Friday, November 18, 2011

We Learn as We Go...

Sunday was the day of the holiday boutique where I went to try my hand at selling in a public venue and it was quite an experience...

My table of vintage goods...and a few handmade ones too!

I had some hopes that I might make some money at this event. Sadly, I did not make as much as I'd hoped for...

My grandmother's coat and her I know where my hat-wearing gene comes from!

I can say that I learned a few things at this event and here is what I learned:

Know Your Target Audience:
I began to see pretty early on that selling vintage goods was not the best idea for this particular crowd. It was mostly older women looking for gifts for their grandchildren. If I had worked on making some dolls or soft toys, I have no doubt they would have sold immediately since there was a vendor selling soft toys, though they were factory made...

Grandma Betty's tea cups, red glass, carving set and cook books...

I also began to see that many of my handmade goods, such as my hand-bound art books and affirmation cards, was not something this crowd was really interested in and believe me, I made an attempt to sell my affirmation cards which was met with "I'm looking for a gift nicer than that". I'd had an email list prepared for sign-ups, but I could see that it might not be necessary, but at least I was prepared with a sign-up list!

The Entrance Fee Theory:
There is a theory that the amount you pay for your table at a craft fair/event will dictate what you make at the end of the day. I think they might be right on this one, but it's still early to tell. I got a table for $25 and I will make just over $80 after the organization takes their commission of 20% for their fundraiser. I'm not sure if that is a good ratio or not, but I'm happy to have made SOME pocket change!

On Doing it Alone:
I went to this event by myself and loaded everything into my car myself. I called my dear boyfriend during the day to check in and see if I might need his help to reload at the end of the day, especially since we had to be out in exactly one hour! A friend who participated in this event offered to help me but I only asked her to help me with one of the boxes to get a start on the reloading since I had to figure out how to configure it all back into my car and really, I was the only person who could do that knowing my car and its dimensions...I thought of taking a picture of my crammed little car but I was too tired!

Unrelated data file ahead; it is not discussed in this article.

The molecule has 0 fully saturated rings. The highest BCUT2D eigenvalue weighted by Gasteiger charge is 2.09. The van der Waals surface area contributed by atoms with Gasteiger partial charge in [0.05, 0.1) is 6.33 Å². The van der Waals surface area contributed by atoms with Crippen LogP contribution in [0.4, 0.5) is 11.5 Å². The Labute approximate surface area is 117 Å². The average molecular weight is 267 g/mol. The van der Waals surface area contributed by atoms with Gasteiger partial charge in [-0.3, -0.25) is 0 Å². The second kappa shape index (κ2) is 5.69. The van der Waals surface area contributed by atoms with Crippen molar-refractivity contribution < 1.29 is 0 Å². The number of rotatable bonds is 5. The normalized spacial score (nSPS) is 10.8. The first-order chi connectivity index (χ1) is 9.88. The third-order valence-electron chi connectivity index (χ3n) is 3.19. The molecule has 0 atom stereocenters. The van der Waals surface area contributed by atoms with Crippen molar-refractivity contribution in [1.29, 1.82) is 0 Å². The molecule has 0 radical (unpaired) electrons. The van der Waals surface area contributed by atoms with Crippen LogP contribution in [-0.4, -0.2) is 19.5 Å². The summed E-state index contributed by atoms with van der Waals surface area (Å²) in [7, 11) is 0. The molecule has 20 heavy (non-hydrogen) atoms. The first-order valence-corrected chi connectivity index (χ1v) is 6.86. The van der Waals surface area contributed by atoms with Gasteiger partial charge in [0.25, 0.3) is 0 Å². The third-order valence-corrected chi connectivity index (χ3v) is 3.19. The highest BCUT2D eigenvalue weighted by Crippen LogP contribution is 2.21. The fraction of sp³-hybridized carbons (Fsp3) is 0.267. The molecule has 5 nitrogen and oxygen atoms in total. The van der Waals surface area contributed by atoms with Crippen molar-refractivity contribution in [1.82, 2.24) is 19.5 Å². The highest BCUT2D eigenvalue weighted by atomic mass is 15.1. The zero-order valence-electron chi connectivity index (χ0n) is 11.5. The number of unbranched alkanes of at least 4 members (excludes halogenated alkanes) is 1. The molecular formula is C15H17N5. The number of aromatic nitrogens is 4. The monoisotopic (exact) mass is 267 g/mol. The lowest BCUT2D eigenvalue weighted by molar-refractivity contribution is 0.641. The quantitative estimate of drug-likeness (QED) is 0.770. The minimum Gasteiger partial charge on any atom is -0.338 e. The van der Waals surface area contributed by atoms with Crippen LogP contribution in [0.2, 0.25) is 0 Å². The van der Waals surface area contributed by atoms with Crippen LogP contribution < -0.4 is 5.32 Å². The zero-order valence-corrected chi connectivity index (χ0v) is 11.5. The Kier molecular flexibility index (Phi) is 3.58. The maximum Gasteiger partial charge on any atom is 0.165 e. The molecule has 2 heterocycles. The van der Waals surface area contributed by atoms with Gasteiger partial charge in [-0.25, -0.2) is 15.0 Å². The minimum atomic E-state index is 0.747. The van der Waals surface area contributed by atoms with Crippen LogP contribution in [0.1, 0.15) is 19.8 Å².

Fragile yet heavy glass that had to be re-packed to head home...

If I was selling only handmade goods, which are pretty small and lightweight, this would not be a big deal, but selling the vintage items, which were mostly fragile and had to be repacked to avoid damage, was tiring and time-consuming and eventually made my lower back ache for the rest of the evening! Though I did have my dear boyfriend to help me unload it all when I got home, I'll definitely think twice before selling vintage goods again!
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In the end, I can say that it was a fun day since my friend had a table next to mine and we were at an event that was helping out our other friends, what with the event being a fundraiser for their charity organization. It gave me a chance to brush up on some rusty retail skills and I got to engage with lots of people, something I enjoy doing. I had a story about my grandmother's things and the crafty skills she bestowed on me and many people enjoyed that.

Knowing what I know, I just might do this event again, but I'll be sure to have lots of soft toys with me! ;)

Who could resist a soft bunny like this?!?


Kathryn Hansen said...

fairs are definitely a learning experience!! Your vintage wares would do great at the Pasadena City college market once a should check it out!

humel said...

I'm sorry you didn't get a better return for your time and effort, but good for you turning it into such a positive experience and opportunity to learn :)

SueAnn said...

Such beautiful vintage items! Sorry the crowd wasn't in to them!